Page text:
St. Herman of Alaska


St. Herman of Alaska.

This weekend, Orthodox faithful throughout the world will join Kodiak Orthodox in celebrating the 50th anniversary of the canonization of St. Herman of Alaska, one of the first Russian missionaries who brought the Gospel to Alaska.

Because of COVID-19 restrictions, most of the faithful will be celebrating at a distance far exceeding 6 feet. They’ll stay at home, joining services on the internet. 

Before the pandemic hit, the parish of Holy Resurrection Cathedral in Kodiak had planned to host the visiting pilgrims, including hierarchs from all over the world. Like previous pilgrimages, the 2020 agenda included divine services, banquets and a trip to Monk’s Lagoon on Spruce Island, where St. Herman spent his final years.

Although most pilgrims had to cancel their plans to travel to Kodiak, many island-wide pilgrims will be in town to attend services at Holy Resurrection Cathedral and travel to Monk’s Lagoon. 

Rosabel Baldwin, who served the cathedral for many years as a starosta and tourist guide in the summer, said this summer’s scaled-down pilgrimage is much the way it was in the early years of the annual pilgrimage. “It was more of a local event,” she said.

After  living in California for 26 years,  Baldwin moved back to her native Kodiak Island just in time to witness the 1970 canonization. It was a wonderful experience that Baldwin remembers to this day, she said.

Following  the canonization, the relics of St. Herman were transferred from their resting place beneath the Sts. Sergius and Herman Chapel on Spruce Island (the namesake of the chapel is a different “Herman”) to a reliquary in Holy Resurrection Cathedral.

This very week, Orthodox churches in Alaska hold a service honoring St. Herman. The service, called an Akathist, tells St. Herman’s story through graphic hymnography. The lyrics depict the bearded monk praying fervently to God in a hovel in the middle of a Sitka spruce forest. He cares for the sick. He loves children who gather around him, affectionately calling him Appa, a fatherly title. 

He defends the Natives from the abusive Russian soldiers. He performs miracles. In one scene, he holds back a tidal wave by laying down an icon of the Theotokos on the beach. 

St. Herman was known for his mysticism and asceticism. He denied basic comforts so he could concentrate more fully on God. 

He often went bare-footed. He wore a raggedy, deerskin smock. When he did sleep, which wasn’t very often, he laid his head on two bricks and crawled beneath a board for covers. 

He wore a heavy chain around his neck. It was a physical reminder of the life of sacrifice, self denial and service he embraced. 

“I am not alone,” he told an inquirer who wondered how he could survive as a single man in the wilderness. “God is here, as God is everywhere. The holy angels are here. With whom is it better to talk? With people or with angels?”

Herman, born Egor Ivanovich Popov, was tonsured a monk at the monastery of Transfiguration of the Savior on Valaam  Island on Ladoga Lake in northern Russia.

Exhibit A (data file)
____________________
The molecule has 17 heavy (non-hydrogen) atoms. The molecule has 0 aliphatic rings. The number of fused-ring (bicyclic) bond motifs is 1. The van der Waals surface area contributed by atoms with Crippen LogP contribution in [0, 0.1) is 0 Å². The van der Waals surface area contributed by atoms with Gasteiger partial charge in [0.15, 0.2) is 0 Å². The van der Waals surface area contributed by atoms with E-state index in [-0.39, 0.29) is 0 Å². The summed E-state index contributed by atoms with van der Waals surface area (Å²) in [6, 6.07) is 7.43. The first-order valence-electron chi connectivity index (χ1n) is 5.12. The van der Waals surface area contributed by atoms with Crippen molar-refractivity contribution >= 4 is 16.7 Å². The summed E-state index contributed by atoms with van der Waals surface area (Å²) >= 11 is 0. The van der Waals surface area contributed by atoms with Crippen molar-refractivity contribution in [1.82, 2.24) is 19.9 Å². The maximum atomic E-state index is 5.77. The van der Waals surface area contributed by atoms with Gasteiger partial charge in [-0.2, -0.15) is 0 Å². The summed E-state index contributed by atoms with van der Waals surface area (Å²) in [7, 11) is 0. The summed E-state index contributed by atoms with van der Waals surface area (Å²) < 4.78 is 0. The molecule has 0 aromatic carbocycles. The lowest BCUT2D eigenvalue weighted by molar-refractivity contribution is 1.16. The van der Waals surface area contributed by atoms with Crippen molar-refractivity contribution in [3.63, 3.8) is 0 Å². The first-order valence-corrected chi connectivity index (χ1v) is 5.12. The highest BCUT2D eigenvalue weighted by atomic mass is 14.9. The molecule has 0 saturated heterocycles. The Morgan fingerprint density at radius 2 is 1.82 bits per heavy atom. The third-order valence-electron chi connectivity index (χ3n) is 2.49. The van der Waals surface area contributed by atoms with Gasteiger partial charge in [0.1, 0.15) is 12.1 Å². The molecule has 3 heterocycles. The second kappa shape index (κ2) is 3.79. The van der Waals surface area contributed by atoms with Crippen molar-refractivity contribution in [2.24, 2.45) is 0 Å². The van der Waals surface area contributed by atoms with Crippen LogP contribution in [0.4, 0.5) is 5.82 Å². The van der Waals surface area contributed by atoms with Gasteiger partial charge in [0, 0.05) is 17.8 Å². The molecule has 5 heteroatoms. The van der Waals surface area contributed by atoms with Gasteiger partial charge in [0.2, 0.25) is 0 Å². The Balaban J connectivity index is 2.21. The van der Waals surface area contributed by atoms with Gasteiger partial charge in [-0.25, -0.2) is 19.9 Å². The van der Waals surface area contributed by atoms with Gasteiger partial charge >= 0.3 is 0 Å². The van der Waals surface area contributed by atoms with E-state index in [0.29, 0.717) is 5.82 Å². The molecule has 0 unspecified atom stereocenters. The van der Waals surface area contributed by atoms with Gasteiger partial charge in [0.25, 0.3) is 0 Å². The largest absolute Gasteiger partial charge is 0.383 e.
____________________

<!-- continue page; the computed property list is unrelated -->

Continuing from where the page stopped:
Herman and nine fellow clergymen began an arduous journey to Kodiak Island in 1793 to bring Christianity to the Alaska Natives. The trip, which was made through the wilderness of Siberia and across the Pacific, lasted about a year. 

St. Herman was anxious to serve the Natives of Kodiak, many of whom were living in squalor. Governor Alexander Baranov and his men were abusive to the Natives. They forced the men to go on long sea otter hunts and expeditions. 

Because the men weren’t around to trap weasels and fox, and hunt sea otters and birds, it was up to the old men and young boys to do the work. 

In order to survive, the women processed fish and sewed clothing for Russian soldiers, getting paid precious little. 

In 1806, Herman was appointed head of the Kodiak mission. He and Baranov clashed often. 

Through St. Herman’s influence, Natives were allowed to hunt on their own, rather than working for the Russian American crews. 

Identifying himself as the Alutiiqs’ servant, St. Herman appealed to the newly appointed governor, Simeon Yanovskii, to be “a father and patron for us, wipe the tears of defenseless orphans.”

Yanovskii reported that Father Herman miraculously survived a raging epidemic, which had affected everyone on Kodiak Island, even babies. The death rate was so high that no one was available to dig the graves. 

“Only Father Herman was not ill,” Yanovskii wrote. “God in His invisible way protected His faithful Servant. The elder visited the sick, comforting, praying, healing some and preparing others for death, as well as praying for those who had already fallen asleep.” 

St. Herman moved to Spruce Island in 1810. Some surmise he did so to escape the persecution of Baranov and his lackeys, but others, such as the late Dr. Lydia Black, opted that a war between Russia and Britain may have had something to do with the move. 

At Spruce Island, St. Herman found solitude where he could devote his time to prayer and simplicity. He dug a plot for a garden, which he fertilized with seaweed. The crops he raised fed children in the school he founded. 

St. Herman taught the art of gardening as well as Scripture, language, cooking and other subjects. 

Whenever possible, he ministered to the people of the neighboring village of Ouzinkie. 

On Nov. 15, 1836, during a raging storm, Herman of Valaam gave up the ghost. According to one report, a pillar of light ascended into the heavens right after he had breathed his last.

St. Herman emerges as an important figure in understanding the effect the Orthodox faith has had on the Native people. 

Historian, instructor and lecturer Father Michael Oleksa said  that he was a “legitimate shaman, authenticating Christianity to the Alutiiq people.”

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